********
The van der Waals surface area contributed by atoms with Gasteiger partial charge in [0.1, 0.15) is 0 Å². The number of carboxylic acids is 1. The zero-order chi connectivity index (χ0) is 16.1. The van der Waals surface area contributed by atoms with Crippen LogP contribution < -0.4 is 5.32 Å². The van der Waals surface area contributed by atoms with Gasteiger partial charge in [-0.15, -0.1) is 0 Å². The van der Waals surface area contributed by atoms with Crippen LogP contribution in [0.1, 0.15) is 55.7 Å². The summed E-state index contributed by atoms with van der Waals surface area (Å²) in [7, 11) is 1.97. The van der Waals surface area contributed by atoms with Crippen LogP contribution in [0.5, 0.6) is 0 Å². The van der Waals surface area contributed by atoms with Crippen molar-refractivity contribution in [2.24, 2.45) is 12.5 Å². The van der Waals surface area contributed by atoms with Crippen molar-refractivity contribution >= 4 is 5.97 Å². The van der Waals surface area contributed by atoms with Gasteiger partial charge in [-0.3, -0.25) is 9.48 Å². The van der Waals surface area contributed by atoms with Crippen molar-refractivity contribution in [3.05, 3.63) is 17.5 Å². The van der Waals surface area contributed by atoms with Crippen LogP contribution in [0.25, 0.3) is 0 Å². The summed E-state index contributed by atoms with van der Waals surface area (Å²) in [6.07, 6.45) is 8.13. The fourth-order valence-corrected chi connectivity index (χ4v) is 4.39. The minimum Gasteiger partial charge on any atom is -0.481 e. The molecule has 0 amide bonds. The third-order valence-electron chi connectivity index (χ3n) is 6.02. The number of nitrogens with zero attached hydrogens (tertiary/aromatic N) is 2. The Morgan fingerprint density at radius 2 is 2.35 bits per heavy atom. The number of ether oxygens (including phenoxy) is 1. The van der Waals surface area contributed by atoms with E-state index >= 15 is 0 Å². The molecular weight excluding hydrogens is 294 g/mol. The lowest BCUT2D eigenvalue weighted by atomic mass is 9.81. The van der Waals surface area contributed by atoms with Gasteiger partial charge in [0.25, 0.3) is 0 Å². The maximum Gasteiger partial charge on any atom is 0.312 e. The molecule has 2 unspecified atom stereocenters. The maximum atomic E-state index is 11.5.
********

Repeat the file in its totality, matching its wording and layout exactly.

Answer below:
The van der Waals surface area contributed by atoms with Gasteiger partial charge in [0.1, 0.15) is 0 Å². The number of carboxylic acids is 1. The zero-order chi connectivity index (χ0) is 16.1. The van der Waals surface area contributed by atoms with Crippen LogP contribution < -0.4 is 5.32 Å². The van der Waals surface area contributed by atoms with Gasteiger partial charge in [-0.15, -0.1) is 0 Å². The van der Waals surface area contributed by atoms with Crippen LogP contribution in [0.1, 0.15) is 55.7 Å². The summed E-state index contributed by atoms with van der Waals surface area (Å²) in [7, 11) is 1.97. The van der Waals surface area contributed by atoms with Crippen LogP contribution in [0.5, 0.6) is 0 Å². The van der Waals surface area contributed by atoms with Crippen molar-refractivity contribution in [2.24, 2.45) is 12.5 Å². The van der Waals surface area contributed by atoms with Crippen molar-refractivity contribution >= 4 is 5.97 Å². The van der Waals surface area contributed by atoms with Gasteiger partial charge in [-0.3, -0.25) is 9.48 Å². The van der Waals surface area contributed by atoms with Crippen molar-refractivity contribution in [3.05, 3.63) is 17.5 Å². The van der Waals surface area contributed by atoms with Crippen LogP contribution in [0.25, 0.3) is 0 Å². The summed E-state index contributed by atoms with van der Waals surface area (Å²) in [6.07, 6.45) is 8.13. The fourth-order valence-corrected chi connectivity index (χ4v) is 4.39. The minimum Gasteiger partial charge on any atom is -0.481 e. The molecule has 0 amide bonds. The third-order valence-electron chi connectivity index (χ3n) is 6.02. The number of nitrogens with zero attached hydrogens (tertiary/aromatic N) is 2. The Morgan fingerprint density at radius 2 is 2.35 bits per heavy atom. The number of ether oxygens (including phenoxy) is 1. The van der Waals surface area contributed by atoms with E-state index >= 15 is 0 Å². The molecular weight excluding hydrogens is 294 g/mol. The lowest BCUT2D eigenvalue weighted by atomic mass is 9.81. The van der Waals surface area contributed by atoms with Gasteiger partial charge in [0.25, 0.3) is 0 Å². The maximum Gasteiger partial charge on any atom is 0.312 e. The molecule has 2 unspecified atom stereocenters. The maximum atomic E-state index is 11.5.